Why are Ghanaians reluctant whistleblowers? | Africa | DW | 02.08.2016
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Africa

Why are Ghanaians reluctant whistleblowers?

A decade ago, Ghana passed its Whistleblowers Act offering protection to concerned citizens wanting to speak out about the corrupt practices of others in the public interest. Hardly any have come forward.

Afrika Tamale Ghana Whistleblowing in Ghana

Anti-corruption officer Adam Banni is forming 'community integrity clubs'

Ghana's 2006 Whistleblowers Act enables citizens to disclose information about the corrupt or unlawful activities of other people. It offers them protection from victimization linked to such disclosures.

The law was passed after Ghana was rocked by a series of financial scandals. But ten years later, most Ghanaians DW spoke to appeared unwilling to acquire the whistleblowing habit.

"The dangerous part is that people are going to know who reported the issue and when that happens the ones that reported it will be in trouble," said one Ghanaian woman.

In Ghana's northern Tamale region, only two people have made use of the provisions contained in the Whistleblowers Act over the last two years.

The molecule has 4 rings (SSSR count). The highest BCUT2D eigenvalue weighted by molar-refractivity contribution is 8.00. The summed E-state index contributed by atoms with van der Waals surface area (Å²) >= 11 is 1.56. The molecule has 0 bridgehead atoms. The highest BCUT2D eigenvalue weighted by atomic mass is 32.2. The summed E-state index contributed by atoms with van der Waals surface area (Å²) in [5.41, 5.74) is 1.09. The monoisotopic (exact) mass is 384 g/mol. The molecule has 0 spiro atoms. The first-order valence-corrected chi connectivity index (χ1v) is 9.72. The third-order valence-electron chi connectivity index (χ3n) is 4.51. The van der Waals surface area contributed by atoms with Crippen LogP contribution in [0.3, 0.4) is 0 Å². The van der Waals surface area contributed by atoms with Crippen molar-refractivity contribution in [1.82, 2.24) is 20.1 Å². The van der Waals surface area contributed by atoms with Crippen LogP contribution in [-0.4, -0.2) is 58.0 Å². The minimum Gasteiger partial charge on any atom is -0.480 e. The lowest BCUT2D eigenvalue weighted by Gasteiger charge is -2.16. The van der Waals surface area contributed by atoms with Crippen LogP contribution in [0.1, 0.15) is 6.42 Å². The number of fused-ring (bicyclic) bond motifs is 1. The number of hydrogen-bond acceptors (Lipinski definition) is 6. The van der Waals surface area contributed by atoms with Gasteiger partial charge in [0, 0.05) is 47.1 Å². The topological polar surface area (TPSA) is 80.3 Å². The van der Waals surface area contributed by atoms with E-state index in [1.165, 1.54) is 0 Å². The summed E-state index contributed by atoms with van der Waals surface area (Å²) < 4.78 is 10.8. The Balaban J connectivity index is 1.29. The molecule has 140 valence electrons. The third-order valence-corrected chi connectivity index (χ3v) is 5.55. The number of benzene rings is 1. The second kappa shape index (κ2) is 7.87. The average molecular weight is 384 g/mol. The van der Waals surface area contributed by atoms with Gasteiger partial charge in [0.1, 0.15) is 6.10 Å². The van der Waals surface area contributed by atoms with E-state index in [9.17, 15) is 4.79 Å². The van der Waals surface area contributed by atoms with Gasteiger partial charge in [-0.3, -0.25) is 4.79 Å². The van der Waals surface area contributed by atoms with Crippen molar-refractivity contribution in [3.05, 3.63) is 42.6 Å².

Suspicions persist

Ghanaian Abdul Somed finds it hard to believe that his safety can, or will, be guaranteed if he turns whistleblower. That's why he won't report anyone. "You don't know what's going to happen at the end of everything," he told DW.

Adam Baani, an anti-corruption officer with Ghana's Commission on Human Rights and Administrative Justice (CHRAJ), is trying to disarm such suspicions by telling Ghanaians that citizens who make disclosures under the Act won't face criminal or civil proceedings. He says that Ghana has some "very fine laws" to tackle malpractices but finds himself wondering "how come that in our part of the world it is [so] difficult to combat corruption."

John Dramani Mahama bei Conflict Zone

Ghana, led by President John Mahama, is one of nine African states classified by The Economist Intelligence Unit as 'democratic'

According to the office of Ghana's Auditor General, billions of cedis (hundreds of thousands of dollars) go missing from state coffers every year because of fraud. Banni says he is forming "community integrity clubs" to act as watchdogs over public officials. He explained that protection was afforded to whistleblowers, because people who leak their identity face a "jail term of two years."

But public aversion to whistleblowing runs deep in Ghana and is unlikely to abate any time soon.

Ghana ranked 56th out of 168 countries surveyed by Transparency International for its 2016 index of business perceptions of corruption, performing better than many other African countries.